Acting Production

Theatrefolk Featured Play – The Hope and Heartache Diner by Lindsay Price

The Hope and Heartache Diner
Written by Lindsay Price

Welcome to our Featured Play Spotlight. Ready for an amazing character piece with parts for everyone? Check out The Hope and Heartache Diner by Lindsay Price – available in full-length and one-act versions.

Diners are a special place. You can get your coffee, fall in love, and find light when the world is dark. Duke’s is a family business – four generations strong.

Felix wants one last hurrah before leaving for college. She’s doing the full run – open to close – just like her grandpa did when he was a teenager. But why? Everyone knows Felix can barely wipe tables. Why is she trying so hard to connect? And what happens when Felix’s parents announce they’re selling the diner?

Let’s hear from the author!

1. Why did you write this play?
I wanted to write a play about a character about to face great change in a place that never changes. The best diners seems to be stuck in stasis, which is why I think people gravitate to them. They don’t change. They are familiar. They are home. They are filled with characters (and a ghost or two), which is always a great place to start a play.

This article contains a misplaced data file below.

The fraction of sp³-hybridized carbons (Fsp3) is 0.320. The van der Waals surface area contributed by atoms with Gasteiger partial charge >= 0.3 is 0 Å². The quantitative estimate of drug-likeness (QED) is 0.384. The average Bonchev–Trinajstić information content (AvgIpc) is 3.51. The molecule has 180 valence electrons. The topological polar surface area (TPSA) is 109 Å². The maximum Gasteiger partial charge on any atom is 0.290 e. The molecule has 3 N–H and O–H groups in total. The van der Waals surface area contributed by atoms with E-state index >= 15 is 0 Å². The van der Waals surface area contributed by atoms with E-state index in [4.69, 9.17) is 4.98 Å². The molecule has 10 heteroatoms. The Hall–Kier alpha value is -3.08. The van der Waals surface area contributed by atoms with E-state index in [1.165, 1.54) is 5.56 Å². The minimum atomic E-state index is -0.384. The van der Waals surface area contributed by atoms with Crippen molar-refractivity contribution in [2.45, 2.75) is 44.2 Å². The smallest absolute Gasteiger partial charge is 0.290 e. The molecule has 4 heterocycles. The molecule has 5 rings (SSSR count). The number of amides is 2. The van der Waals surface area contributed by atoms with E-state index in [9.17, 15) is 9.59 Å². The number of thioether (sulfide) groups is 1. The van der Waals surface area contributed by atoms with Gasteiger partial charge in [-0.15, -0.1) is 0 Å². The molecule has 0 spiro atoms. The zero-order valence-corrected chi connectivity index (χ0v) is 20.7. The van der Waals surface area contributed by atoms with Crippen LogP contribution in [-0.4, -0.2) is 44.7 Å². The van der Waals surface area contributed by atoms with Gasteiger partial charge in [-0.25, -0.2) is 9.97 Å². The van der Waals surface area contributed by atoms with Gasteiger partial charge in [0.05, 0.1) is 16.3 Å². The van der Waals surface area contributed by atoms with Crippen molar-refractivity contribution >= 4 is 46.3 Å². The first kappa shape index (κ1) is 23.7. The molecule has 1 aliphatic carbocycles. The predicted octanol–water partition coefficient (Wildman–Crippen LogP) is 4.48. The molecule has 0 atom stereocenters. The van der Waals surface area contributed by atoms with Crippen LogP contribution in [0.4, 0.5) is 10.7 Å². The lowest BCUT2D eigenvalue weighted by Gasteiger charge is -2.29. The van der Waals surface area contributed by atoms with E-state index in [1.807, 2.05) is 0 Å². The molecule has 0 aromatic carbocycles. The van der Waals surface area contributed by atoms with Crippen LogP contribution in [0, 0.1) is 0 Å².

2. Describe the theme in one or two sentences.
You can’t escape change, even in a place that never changes.

3. What’s the most important visual for you in this play?
The diner is visualized in an “Our Town” fashion. It’s not kitchen sink realism. It’s a story that moves from past to present (with a ghost or two), so to have that open space, fragments, gauzy look to it is best.

4. If you could give one piece of advice for those producing the play, what would it be?
Focus on the family. This is a family that loves each other, even if they don’t know how to express it. And there are many layers of family from the diner regulars, to Felix’s family, to the strays that find their way into the diner’s glow. It’s all about family.

5. Why is this play great for student performers?
This is a great play to deepen character development skills. These characters exist fully as much outside the pages of the play as in, so it’s important to do your research.

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About the author

Lindsay Price